Certain places just get in the blood. There are people for whom hiking Mt. LeConte is an annual rite. Porters Creek is a sentimental favorite of mine. Whiteoak Sink has a hold on Allen Sweetser. He and Susan share interest in a cabin just a short walk outside the park boundary at Schoolhouse Gap, allowing him to roam that bowl at will for the past 30 years. He’s climbed in and out from many different directions in all seasons, exploring every depression and identifying the plants to better understand Whiteoak Sink’s natural history. He’s consulted old photographs among other archived material and tagged alongside a neighbor and lifelong resident recounting the families and industry (sawmill) of its cultural history.
Walking Whiteoak Sink with Allen is special. He moves through it with an intuitive grace that can only come from intimate knowledge gained slowly and methodically, like an old caretaker acutely sensing every nuance. He loves this place. What a treat for Clarence and me to spend the day wandering Whiteoak Sink with Allen as our guide. The sky is heavy with clouds, and rain is a constant threat. Apart from a brief, stray shower, however, the threat is mostly an empty one. We walk up the gravel road intersecting the top of Schoolhouse Gap Trail and head down to the well-traveled manway just before Turkey Pen Ridge.
Lush growth fills Whiteoak Sink in the summer, so winter is a great opportunity to gauge and survey the land. We walk to the usual attractions — the disappearing waterfall and the Blowhole, then head off to see a number of smaller sinks. Like a limestone nesting doll, Whiteoak Sink contains several other pits and depressions. Two of them are named for the profusion of certain spring wildflowers found in and around them — Bluebell Hole and Shooting Star Hole. Allen says the Virginia Bluebells seem to be on the decline, noting fewer of them in recent years.
Given the soft, soluble limestone, one tiny spot in Whiteoak Sink presents a geologic mystery. Allen walks us straight to a shallow pool of water about five or six feet across. Several clusters of frog eggs are in it. According to Allen, this little pool nearly always contains water. Where does the water come from? Why doesn’t it perk through the soil and drain away? Whatever the explanation, the sink’s frogs are undoubtedly grateful.
One lone grave may be found on a small ridge near the manway. Abraham Law (1790-1864) lies peacefully at the crest with a small engraved rock, a few pine cones, and a red plastic rose to mark his final resting place. Further in, an occasional roof shingle or piece of siding is evidence of the 2011 tornado that struck the park just northwest of Cades Cove.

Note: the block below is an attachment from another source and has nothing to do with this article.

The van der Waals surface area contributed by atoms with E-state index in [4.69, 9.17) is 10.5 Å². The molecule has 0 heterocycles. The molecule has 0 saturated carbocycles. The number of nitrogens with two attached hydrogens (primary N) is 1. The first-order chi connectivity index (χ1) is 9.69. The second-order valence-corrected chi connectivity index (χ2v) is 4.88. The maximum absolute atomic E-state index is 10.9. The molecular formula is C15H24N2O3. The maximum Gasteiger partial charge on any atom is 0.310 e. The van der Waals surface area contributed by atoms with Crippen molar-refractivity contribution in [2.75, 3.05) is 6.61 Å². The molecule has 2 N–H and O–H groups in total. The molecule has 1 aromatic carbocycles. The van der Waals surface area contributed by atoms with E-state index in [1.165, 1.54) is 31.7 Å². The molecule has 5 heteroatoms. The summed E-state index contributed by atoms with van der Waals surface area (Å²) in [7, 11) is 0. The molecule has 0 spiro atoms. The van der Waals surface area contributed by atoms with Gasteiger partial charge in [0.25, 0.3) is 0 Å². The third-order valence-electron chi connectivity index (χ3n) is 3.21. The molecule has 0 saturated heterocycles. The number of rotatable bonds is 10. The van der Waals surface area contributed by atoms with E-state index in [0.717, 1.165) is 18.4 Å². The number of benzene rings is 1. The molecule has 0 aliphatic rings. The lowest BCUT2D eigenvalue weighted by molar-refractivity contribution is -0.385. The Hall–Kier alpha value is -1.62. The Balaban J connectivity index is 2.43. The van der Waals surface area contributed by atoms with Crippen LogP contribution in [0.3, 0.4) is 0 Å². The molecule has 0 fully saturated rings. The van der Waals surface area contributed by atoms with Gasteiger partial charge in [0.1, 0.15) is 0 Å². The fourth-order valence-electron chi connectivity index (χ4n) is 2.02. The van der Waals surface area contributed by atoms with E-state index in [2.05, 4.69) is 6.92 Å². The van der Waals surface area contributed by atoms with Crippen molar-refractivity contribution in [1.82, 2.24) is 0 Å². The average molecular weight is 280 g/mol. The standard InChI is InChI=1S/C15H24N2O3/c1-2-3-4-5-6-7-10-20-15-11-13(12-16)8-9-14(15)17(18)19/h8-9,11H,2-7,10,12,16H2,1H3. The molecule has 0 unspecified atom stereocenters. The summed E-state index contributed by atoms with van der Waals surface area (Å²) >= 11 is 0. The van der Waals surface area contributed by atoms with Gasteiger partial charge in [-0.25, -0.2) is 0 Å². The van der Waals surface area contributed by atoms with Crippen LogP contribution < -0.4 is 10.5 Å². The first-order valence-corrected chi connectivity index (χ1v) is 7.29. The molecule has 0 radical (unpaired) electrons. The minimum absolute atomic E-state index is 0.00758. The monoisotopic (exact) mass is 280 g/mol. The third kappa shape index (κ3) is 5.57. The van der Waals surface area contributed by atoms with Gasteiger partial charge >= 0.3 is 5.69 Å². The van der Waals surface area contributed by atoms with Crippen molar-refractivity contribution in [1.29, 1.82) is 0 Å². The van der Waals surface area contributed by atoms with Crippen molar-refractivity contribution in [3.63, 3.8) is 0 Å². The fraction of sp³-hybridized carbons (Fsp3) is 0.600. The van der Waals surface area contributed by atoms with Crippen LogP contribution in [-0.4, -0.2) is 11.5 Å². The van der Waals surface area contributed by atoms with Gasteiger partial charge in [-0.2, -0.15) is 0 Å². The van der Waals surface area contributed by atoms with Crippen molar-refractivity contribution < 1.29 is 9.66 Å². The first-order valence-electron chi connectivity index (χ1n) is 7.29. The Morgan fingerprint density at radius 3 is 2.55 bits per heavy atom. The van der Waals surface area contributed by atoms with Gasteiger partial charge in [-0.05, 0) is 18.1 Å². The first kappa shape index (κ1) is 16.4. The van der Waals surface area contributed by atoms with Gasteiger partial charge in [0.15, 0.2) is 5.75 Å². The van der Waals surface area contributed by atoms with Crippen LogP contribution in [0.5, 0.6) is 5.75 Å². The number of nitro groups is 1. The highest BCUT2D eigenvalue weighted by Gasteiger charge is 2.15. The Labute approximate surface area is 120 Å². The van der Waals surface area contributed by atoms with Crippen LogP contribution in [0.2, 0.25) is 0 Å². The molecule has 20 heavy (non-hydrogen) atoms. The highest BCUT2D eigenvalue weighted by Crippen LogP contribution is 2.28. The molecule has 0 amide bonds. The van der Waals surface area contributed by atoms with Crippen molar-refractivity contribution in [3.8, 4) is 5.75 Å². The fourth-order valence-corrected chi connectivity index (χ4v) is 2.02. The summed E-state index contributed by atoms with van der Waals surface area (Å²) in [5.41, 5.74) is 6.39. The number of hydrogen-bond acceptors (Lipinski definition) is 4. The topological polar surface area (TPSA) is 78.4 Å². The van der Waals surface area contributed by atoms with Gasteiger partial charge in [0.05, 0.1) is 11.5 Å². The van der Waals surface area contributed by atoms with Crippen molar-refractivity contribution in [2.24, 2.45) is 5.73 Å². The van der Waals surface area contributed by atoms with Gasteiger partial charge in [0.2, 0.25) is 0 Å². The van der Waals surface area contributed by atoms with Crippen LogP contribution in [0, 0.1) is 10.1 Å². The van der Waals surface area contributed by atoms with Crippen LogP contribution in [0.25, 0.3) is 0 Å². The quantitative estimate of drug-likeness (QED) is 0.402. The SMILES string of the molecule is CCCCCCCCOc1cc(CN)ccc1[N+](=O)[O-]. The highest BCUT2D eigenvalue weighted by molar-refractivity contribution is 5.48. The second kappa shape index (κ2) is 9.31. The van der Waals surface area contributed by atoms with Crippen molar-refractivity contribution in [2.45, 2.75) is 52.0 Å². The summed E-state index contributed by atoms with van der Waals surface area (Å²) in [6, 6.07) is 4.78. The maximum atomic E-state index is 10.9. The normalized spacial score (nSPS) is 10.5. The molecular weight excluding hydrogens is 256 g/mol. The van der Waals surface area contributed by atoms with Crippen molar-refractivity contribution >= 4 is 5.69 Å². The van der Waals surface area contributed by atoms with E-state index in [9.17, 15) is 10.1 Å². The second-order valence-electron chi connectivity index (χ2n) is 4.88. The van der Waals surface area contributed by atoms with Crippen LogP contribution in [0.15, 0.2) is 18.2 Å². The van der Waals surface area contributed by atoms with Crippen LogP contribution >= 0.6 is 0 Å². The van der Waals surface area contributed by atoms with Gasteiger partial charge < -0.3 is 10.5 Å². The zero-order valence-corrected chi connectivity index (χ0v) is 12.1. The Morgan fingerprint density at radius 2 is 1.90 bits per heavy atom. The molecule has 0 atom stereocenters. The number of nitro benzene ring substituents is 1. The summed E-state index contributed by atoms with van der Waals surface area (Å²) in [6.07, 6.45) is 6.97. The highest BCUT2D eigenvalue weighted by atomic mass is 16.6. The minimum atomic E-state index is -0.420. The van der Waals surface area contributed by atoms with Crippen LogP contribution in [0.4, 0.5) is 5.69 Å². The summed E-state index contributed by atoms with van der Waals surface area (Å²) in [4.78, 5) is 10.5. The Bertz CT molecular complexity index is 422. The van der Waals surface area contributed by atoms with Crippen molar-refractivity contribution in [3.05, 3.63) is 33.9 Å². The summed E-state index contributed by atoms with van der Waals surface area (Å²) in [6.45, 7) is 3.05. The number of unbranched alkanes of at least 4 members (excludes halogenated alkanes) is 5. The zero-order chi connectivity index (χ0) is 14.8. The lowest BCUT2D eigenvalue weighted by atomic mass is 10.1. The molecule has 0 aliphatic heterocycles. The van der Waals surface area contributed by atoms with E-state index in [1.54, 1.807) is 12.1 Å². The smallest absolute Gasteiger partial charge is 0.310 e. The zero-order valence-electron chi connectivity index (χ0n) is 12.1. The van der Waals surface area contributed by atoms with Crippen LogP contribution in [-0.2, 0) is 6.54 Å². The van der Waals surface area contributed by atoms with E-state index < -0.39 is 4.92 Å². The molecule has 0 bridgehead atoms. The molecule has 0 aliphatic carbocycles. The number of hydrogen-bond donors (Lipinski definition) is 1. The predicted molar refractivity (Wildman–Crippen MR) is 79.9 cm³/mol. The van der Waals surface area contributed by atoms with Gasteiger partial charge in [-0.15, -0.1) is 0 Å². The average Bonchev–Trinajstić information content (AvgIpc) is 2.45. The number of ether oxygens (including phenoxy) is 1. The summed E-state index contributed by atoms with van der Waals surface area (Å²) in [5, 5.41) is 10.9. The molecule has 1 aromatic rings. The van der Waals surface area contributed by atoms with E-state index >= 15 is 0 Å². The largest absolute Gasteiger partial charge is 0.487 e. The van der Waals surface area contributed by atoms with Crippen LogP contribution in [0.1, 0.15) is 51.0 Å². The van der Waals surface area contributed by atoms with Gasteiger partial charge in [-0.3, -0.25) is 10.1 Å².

Rich soil in Whiteoak Sink combines with the protecting rim to offer plants an ideal place for living and growing in relative luxury. We see last year’s mottled foliage of Liverleaf (Hepatica acutiloba or Hepatica nobilis var. acuta or Anemone acutiloba — the last botanical name is the most recent taxonomic adjustment) and this year’s fresh foliage of Two-leaved Toothwort. Hazelnut shrubs are expanding male catkins. A striking patch of Puttyroot leaves graces the ground at the base of a tree.
Following a nearly invisible path that puts us perhaps a mile out on Scott Gap Trail, we hike the boundary back to Schoolhouse Gap and down to Allen’s cabin. Just in time too. The rain decides to make good on its threat with a well-timed downpour.
I’d like to share one additional geologic wonder in limestone, though this one is not in the park. Walls of Jericho is a State Natural Area in Tennessee found in the dissected western edge of the Cumberland Plateau along the Alabama border. Millions of years of water have eroded plunge pools and tunnels through the rock and created a natural amphitheater of limestone within sheer walls best described as a canyon. Clarence and I hike to Walls of Jericho March 16. We take the Alabama trail in and follow a less traveled, longer route out into Tennessee. Just off that trail is Mill Creek Blow Hole. Expecting something similar to Whiteoak Sink’s Blowhole and anticipating the rush of cool air on this very hot day, we head down a steep path into a narrow ravine to find an explosive rush of churning whitewater shooting out from a side cavern, slamming against the bedrock on the opposite side, then rocketing down a natural sluiceway like some terrifying log flume ride. A visit to Walls of Jericho is highly recommended.